By Valerie Milano and Audrey Rock
One of Hollywood’s fastest growing, and intensely beautiful, traditions took place October 27th. Who knew the biggest party of the year would be held at a cemetery? Dia De Los Muertos 2018, or Day of the Dead, celebrated its 19th year in Hollywood with the theme “Coatlicue: Mother of Gods.” The Aztec goddess gave birth to the moon, stars, and sun; she is the Great Mother, in whom both the grave and the womb exist—the Divine Feminine. Day of the Dead is not about mourning—it’s an ancestral celebration of gorgeous excess. It’s actually a celebration of life, and the people who came before us.
With 4 stages, a dedicated children’s area, arts and crafts, amazing food and drinks, a VIP lounge, exhibits, makeup, continual performers across 4 stages, and over 150 altars, it was a packed event from its early afternoon opening on into the early hours of the following morning. At least 40,000 people flooded the gates for a chance to experience this “Feast for the eyes.” If you’re looking for something culturally enriching, visually stunning, and intellectually stimulating to do for Halloween, this is truly the event to end all events.
If it isn’t the lavish costumery and makeup that catch your eye—Cynthia De-Meo and a team were actually on-hand to do professional makeup for VIP ticket-holders—it had to be the altars, meticulously build around graves both prominent and obscure, throughout the cemetery. Johnny Ramone’s famous statue and grave hosted a steady stream of onlookers, who took photos and reverently reflected on the legendary musician’s life.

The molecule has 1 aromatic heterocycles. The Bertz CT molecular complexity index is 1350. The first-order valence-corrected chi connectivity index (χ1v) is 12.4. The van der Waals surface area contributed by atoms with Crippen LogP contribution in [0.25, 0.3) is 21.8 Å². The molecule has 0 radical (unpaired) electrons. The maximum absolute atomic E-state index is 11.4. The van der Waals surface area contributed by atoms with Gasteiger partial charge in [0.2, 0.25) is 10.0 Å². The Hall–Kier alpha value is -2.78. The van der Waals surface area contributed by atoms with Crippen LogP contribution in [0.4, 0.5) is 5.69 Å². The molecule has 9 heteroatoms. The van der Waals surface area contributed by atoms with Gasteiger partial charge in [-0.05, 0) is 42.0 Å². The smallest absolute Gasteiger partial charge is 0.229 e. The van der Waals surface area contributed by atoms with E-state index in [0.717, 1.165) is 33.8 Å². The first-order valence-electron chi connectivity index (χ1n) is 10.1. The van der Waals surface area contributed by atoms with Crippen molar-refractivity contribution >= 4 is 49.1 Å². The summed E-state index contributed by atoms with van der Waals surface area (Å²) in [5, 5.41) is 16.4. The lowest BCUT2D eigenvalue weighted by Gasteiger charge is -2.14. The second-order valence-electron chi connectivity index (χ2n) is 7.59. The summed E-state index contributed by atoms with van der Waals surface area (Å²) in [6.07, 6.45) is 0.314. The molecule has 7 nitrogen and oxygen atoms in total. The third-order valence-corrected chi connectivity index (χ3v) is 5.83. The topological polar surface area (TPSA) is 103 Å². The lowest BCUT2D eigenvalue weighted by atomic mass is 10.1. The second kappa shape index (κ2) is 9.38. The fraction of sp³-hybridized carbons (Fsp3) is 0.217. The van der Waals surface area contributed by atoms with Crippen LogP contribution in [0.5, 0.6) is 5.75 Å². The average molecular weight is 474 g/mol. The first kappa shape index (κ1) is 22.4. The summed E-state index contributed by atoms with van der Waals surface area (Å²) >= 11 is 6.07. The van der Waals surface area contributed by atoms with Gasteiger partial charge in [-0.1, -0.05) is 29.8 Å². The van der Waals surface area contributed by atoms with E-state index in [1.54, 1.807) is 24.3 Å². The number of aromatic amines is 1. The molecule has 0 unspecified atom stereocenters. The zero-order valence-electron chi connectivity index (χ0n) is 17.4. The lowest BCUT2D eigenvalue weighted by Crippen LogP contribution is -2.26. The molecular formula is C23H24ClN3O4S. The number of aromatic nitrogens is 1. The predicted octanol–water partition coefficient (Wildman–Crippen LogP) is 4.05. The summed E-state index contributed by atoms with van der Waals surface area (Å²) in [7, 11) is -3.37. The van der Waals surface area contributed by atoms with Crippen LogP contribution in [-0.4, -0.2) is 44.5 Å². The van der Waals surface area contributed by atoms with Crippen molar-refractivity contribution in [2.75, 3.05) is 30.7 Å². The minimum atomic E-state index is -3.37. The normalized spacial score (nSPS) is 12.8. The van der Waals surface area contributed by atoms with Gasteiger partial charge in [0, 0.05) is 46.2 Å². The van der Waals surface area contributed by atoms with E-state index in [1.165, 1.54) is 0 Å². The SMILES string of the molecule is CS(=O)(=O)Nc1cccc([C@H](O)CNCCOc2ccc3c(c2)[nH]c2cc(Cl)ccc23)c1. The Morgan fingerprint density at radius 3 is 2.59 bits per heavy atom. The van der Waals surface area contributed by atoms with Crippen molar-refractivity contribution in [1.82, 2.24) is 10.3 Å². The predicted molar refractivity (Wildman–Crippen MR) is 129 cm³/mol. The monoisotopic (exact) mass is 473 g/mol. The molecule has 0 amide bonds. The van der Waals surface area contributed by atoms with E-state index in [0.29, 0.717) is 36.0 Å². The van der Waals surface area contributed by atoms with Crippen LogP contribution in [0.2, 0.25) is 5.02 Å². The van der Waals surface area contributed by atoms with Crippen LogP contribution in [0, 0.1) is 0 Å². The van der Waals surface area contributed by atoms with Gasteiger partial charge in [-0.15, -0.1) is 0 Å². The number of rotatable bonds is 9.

Hundreds of Aztec ritual dancers dotted the expansive cemetery, breaking into dance in the middle of the streets in full ceremonial costume. Ballet Folklorico, Laura Marie Contemporary Arte in Movement/Dance Company, Fanny Ara Flamenco, and NoSIS with Ballet Eterna Juventud all performed on various stages. Singers and musical acts included Esteban Leon, Los Jaguares del Sereno, Conjunto Xi, Carlos Se, Andrea Zuniga, Tribu, Danny Munoz, Los Hijos De Santo, Mexican Institute of Sound, and event headliners Panteon Rococo.
The Cathedral Art Exhibit was perhaps the centerpiece of an already crushingly popular event. From 12:00 PM to 12 AM, the cemetery’s mausoleum was host to hundreds of guests at a time, who filed through its intricate marbled halls to get a glimpse of some of the most arresting, brightly colored artwork in Los Angeles. Artist of the Year Tino Rodriguez was featured; Artist and Curator of the Art Exhibition was Luis Villaneuva, with the work of artists Emi Motokawa, Lynn Elishaw, Mar Abella, Cecelia Ivy, Pola Lopez, Donna Marie Angers, Keryl Kris Reinke, Susan Z, Erica Friend, and Lili Flor on display.
This was the part of the celebration that demands, and expects, reverence, with its sheer majesty in both expression and artistic mastery. If you can’t find one other good reason to visit Day of the Dead (there are many) this is the single one that should get you there. It alone is worth the $25 admission price.
Another key landmark at Day of the Dead was the Marigold bridge, made entirely of blazing orange, fresh marigolds and stretching out across the cemetery’s lake. Bright-eyed children referenced the popular Disney film “Coco” repeatedly through the celebration, thrilled to see a part of the movie brought to such vivid life.
If you have the resources, VIP is definitely worth the upgrade. The additional food, traditional makeup artists, access to drinks, and private viewing area for the main stage made it a major improvement to an already breathtaking experience in tradition.
If you missed it, you can learn more about the celebration at www.ladayofthedead.com. Thankfully, you haven’t yet missed the 20th anniversary of this spectacular celebration of ancestry and culture, which is sure to be the biggest one yet.